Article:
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Enterprise technology tips for 2003

Jan 06, 20033 mins
Cellular NetworksNetworkingVoIP

Ah, a new year, so filled with optimism that we can deploy voice over IP, wireless and Gigabit Ethernet with nary a hitch. At least, that’s what vendor marketing machines are telling us. Let’s not forget the mighty words of French philosopher Voltaire: “Those who can make you believe absurdities can make you commit atrocities.”

Here are a few tips to avoid network atrocities in 2003:

Voice over IP

While you certainly want to make sure that you get the best quality of service (QoS)-enabled Layer 2/Layer 3 switching infrastructure to support your VoIP installation, the truth is deploying switching gear from any major vendor will get you what you need.

But, while VoIP systems are heavily standards-oriented, many vendors can offer advanced telephony functions only via proprietary extensions to protocols such as H.323.

Be cognizant of the underlying architecture. While all VoIP systems contain the same essential elements, key architectural issues – like centralized vs. distributed control – can have a major effect on the flexibility and resilience of the VoIP system.

And be aware that even the humble IP phone can have an effect on your network. Geeky issues such as how they handle (or if they handle) 802.1p and/or Differentiated Services priority as well as how they deal with dead air (aka silence) on voice calls can become very important when such little things are scaled to thousands of users.

Wireless LANs

While it’s easy to let wireless segments just grow out of the edges of your wired segment – that’s not a good idea. You need a full understanding of the role that campus wireless will play in your organization and start building that environment from access point No. 1.

Realize that wireless is a shared environment. While you can run VoIP over IP over wireless – you cannot guarantee the treatment that traffic will receive. Unfortunately, wireless is a shared environment so our standard methods for QoS that we use on dedicated switch ports just don’t apply.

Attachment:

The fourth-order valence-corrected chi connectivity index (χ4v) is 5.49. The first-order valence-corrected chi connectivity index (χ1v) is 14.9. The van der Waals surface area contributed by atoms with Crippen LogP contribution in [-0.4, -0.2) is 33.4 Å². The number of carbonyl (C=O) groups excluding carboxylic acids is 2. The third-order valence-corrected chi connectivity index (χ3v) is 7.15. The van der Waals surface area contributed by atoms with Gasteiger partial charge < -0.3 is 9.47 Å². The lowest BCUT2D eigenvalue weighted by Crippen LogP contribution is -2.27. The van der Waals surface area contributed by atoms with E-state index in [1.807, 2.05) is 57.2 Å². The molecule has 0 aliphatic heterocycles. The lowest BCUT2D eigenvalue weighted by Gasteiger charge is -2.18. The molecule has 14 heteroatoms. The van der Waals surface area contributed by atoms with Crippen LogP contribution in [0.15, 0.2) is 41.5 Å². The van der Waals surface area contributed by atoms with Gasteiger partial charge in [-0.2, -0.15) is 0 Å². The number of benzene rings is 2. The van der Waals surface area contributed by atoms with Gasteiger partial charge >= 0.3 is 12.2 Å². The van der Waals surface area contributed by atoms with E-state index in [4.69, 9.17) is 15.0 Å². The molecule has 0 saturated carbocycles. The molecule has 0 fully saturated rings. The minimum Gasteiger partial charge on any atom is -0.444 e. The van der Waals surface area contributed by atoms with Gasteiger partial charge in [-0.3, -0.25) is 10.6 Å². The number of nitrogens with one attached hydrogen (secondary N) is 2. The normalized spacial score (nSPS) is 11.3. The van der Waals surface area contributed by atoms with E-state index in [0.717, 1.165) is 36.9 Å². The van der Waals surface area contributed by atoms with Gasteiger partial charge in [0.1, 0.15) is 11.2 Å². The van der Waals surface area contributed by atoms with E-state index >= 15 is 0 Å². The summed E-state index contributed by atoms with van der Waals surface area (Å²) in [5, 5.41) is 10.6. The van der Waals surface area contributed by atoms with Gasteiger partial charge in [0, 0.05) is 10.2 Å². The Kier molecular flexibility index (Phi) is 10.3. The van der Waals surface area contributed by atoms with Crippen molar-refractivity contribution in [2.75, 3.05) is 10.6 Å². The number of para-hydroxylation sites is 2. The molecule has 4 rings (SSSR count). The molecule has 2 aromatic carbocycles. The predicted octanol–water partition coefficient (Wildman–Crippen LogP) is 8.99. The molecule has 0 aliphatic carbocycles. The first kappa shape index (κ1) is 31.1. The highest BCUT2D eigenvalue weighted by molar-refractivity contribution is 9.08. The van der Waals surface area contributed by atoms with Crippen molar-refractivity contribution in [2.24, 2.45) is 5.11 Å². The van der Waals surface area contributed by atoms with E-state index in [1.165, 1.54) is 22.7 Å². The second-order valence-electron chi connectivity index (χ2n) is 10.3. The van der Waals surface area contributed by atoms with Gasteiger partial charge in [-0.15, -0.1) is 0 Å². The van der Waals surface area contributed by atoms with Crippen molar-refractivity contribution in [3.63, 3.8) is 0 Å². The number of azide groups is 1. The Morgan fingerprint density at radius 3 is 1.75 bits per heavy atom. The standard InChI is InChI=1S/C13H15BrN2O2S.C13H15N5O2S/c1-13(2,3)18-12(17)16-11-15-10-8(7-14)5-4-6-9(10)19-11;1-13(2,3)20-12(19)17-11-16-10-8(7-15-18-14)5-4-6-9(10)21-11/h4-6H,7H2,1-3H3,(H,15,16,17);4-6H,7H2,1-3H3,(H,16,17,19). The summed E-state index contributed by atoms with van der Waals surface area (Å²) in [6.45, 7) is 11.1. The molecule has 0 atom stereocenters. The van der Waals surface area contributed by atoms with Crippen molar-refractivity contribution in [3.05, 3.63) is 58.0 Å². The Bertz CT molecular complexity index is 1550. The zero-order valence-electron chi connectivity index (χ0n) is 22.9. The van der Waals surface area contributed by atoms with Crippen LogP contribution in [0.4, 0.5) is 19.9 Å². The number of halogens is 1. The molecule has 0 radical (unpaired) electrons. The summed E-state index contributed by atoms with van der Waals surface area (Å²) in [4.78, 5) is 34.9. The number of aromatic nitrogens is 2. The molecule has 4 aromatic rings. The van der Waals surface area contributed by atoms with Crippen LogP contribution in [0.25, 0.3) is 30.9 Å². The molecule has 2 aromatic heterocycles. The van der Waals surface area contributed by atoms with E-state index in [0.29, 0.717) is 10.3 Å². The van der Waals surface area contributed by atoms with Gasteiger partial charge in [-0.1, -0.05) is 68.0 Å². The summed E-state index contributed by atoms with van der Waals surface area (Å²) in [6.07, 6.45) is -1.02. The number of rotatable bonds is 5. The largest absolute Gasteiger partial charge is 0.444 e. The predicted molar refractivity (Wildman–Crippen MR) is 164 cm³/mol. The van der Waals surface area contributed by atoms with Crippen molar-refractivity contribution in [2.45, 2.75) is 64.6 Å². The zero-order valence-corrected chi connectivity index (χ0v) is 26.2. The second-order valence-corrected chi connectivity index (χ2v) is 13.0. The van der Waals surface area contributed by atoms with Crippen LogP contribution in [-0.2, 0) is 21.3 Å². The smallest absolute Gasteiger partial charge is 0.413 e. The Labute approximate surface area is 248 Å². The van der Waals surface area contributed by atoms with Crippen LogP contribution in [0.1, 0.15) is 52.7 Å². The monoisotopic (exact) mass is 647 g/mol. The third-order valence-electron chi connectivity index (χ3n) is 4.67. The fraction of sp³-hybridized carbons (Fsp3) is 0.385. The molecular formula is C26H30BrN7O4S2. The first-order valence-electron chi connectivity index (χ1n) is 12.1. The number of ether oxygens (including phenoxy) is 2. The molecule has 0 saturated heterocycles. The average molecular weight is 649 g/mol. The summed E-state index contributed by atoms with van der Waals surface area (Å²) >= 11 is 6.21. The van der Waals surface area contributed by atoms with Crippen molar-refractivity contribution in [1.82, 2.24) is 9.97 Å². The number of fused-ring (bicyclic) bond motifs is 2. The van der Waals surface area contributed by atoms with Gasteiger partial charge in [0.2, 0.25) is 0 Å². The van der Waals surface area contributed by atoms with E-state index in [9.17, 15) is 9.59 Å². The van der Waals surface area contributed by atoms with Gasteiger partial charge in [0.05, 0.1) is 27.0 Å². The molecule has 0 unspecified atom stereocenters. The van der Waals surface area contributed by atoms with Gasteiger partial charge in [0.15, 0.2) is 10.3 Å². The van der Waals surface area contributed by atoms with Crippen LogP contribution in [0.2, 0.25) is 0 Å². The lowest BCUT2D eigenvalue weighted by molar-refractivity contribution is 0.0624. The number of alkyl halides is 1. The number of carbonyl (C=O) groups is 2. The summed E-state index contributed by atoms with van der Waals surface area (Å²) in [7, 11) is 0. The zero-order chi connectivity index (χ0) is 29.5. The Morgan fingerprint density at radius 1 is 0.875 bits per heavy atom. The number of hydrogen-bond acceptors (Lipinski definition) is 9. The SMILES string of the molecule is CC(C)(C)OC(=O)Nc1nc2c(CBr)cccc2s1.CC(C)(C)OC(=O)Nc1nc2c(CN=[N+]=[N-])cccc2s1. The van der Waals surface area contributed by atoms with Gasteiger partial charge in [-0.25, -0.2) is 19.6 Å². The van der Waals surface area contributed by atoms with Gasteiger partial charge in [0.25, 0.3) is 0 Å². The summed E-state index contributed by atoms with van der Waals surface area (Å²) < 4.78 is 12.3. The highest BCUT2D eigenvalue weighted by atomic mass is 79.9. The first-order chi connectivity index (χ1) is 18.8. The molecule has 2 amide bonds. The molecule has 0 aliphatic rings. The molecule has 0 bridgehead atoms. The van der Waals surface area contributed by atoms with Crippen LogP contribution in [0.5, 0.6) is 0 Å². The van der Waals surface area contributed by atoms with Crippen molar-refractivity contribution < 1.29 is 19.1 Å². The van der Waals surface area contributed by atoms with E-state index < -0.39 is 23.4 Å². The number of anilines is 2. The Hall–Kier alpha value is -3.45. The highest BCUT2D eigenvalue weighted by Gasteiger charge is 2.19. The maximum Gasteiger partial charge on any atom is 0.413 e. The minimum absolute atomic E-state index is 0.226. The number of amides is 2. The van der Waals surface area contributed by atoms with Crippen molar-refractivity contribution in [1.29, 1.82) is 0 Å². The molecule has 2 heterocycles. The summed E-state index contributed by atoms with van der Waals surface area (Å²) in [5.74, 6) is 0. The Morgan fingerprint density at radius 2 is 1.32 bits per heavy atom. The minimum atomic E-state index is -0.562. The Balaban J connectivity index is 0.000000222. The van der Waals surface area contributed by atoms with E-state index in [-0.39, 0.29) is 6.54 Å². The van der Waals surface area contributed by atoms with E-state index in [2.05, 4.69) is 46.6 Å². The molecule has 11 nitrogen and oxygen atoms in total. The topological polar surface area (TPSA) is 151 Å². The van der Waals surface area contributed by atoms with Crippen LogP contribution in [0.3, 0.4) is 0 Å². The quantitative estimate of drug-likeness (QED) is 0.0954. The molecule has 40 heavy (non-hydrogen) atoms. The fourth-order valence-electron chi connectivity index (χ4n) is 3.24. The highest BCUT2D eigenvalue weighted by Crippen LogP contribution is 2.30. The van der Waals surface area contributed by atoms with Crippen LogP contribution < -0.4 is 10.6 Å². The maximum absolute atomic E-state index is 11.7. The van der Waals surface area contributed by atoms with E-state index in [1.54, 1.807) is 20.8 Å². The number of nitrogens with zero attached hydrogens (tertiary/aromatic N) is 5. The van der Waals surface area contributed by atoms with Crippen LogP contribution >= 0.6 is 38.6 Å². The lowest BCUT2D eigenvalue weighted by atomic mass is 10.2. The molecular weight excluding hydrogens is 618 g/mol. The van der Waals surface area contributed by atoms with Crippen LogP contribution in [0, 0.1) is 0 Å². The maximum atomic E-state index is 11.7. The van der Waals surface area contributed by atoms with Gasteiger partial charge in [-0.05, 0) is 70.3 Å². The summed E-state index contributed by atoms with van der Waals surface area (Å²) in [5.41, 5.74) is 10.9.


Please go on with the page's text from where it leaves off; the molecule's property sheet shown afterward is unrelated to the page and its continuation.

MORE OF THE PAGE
There are some ways to provide QoS but they require deployment of wireless gear that is not standards-based or the addition of a traffic shaper in front of the access point.

Worried about security and how terrible wired equivalent privacy (WEP) is? Well, it isn’t that terrible. Better yet, “WEP+” is coming out in the spring, but it’s not called that. WEP got such a bad name that the industry decided to give the new, improved WEP a new name – wireless protected access.

Gigabit on Campus

There are two parts to this – Gigabit to the desktop and 10-Gigabit in the core.

In 2003, Gigabit network interface cards (NIC) will be basically free. Buy PCs from Dell, HP/Compaq, IBM and others and you’ll find that, like-it-or-not, they’ll come with a 10/100/1000M bit/sec Ethernet NIC on the motherboard.

If only the switch ports were free. Unfortunately, they’re not. While prices vary, they are still several times more expensive than Fast Ethernet ports. So don’t expect to use a lot of those new PCs at Gigabit speeds right away. It seems like switching vendors are hoping that pressure from the edge pushes the desktop to Gigabit. Vendors: Lowering switch port prices wouldn’t hurt.

And all that Gigabit at the edge will have you begging for 10G Ethernet at the core, right? At $50,000 per port (meaning $100,000 per connection), you might find yourself, instead, suddenly very fond of link aggregation. In 2003, it will still be a lot cheaper to aggregate six or eight Gigabit links than to buy 10G Ethernet ports.